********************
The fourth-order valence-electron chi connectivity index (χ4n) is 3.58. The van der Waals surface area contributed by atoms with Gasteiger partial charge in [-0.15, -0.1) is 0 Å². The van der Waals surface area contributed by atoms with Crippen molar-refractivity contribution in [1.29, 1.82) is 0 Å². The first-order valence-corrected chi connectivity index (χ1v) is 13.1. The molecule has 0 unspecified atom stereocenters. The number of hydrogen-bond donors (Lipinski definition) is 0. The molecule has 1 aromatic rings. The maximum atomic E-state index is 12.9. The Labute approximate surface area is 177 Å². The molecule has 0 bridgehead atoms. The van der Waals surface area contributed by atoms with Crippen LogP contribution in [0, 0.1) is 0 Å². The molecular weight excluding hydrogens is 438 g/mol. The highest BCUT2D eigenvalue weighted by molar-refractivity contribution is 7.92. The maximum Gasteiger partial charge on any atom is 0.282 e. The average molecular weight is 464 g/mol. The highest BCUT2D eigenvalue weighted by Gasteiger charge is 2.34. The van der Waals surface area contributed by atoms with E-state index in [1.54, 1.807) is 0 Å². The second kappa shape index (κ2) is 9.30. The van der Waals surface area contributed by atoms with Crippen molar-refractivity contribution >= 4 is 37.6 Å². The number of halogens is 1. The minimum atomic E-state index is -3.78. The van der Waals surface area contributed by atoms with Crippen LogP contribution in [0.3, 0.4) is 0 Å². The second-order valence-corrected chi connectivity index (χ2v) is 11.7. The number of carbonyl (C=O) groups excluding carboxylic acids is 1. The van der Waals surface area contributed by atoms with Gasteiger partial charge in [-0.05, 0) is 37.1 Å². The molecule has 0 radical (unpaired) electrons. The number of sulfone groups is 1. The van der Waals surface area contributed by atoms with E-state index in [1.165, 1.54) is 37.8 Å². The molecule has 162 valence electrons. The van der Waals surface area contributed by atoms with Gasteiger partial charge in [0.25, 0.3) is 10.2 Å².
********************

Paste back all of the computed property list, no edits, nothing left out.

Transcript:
The fourth-order valence-electron chi connectivity index (χ4n) is 3.58. The van der Waals surface area contributed by atoms with Gasteiger partial charge in [-0.15, -0.1) is 0 Å². The van der Waals surface area contributed by atoms with Crippen molar-refractivity contribution in [1.29, 1.82) is 0 Å². The first-order valence-corrected chi connectivity index (χ1v) is 13.1. The molecule has 0 unspecified atom stereocenters. The number of hydrogen-bond donors (Lipinski definition) is 0. The molecule has 1 aromatic rings. The maximum atomic E-state index is 12.9. The Labute approximate surface area is 177 Å². The molecule has 0 bridgehead atoms. The van der Waals surface area contributed by atoms with Crippen LogP contribution in [0, 0.1) is 0 Å². The molecular weight excluding hydrogens is 438 g/mol. The highest BCUT2D eigenvalue weighted by molar-refractivity contribution is 7.92. The maximum Gasteiger partial charge on any atom is 0.282 e. The average molecular weight is 464 g/mol. The highest BCUT2D eigenvalue weighted by Gasteiger charge is 2.34. The van der Waals surface area contributed by atoms with E-state index in [1.54, 1.807) is 0 Å². The second kappa shape index (κ2) is 9.30. The van der Waals surface area contributed by atoms with Crippen molar-refractivity contribution >= 4 is 37.6 Å². The number of halogens is 1. The minimum atomic E-state index is -3.78. The van der Waals surface area contributed by atoms with Crippen LogP contribution in [0.3, 0.4) is 0 Å². The second-order valence-corrected chi connectivity index (χ2v) is 11.7. The number of carbonyl (C=O) groups excluding carboxylic acids is 1. The van der Waals surface area contributed by atoms with Gasteiger partial charge in [-0.05, 0) is 37.1 Å². The molecule has 0 radical (unpaired) electrons. The number of sulfone groups is 1. The van der Waals surface area contributed by atoms with E-state index in [1.165, 1.54) is 37.8 Å². The molecule has 162 valence electrons. The van der Waals surface area contributed by atoms with Gasteiger partial charge in [0.25, 0.3) is 10.2 Å².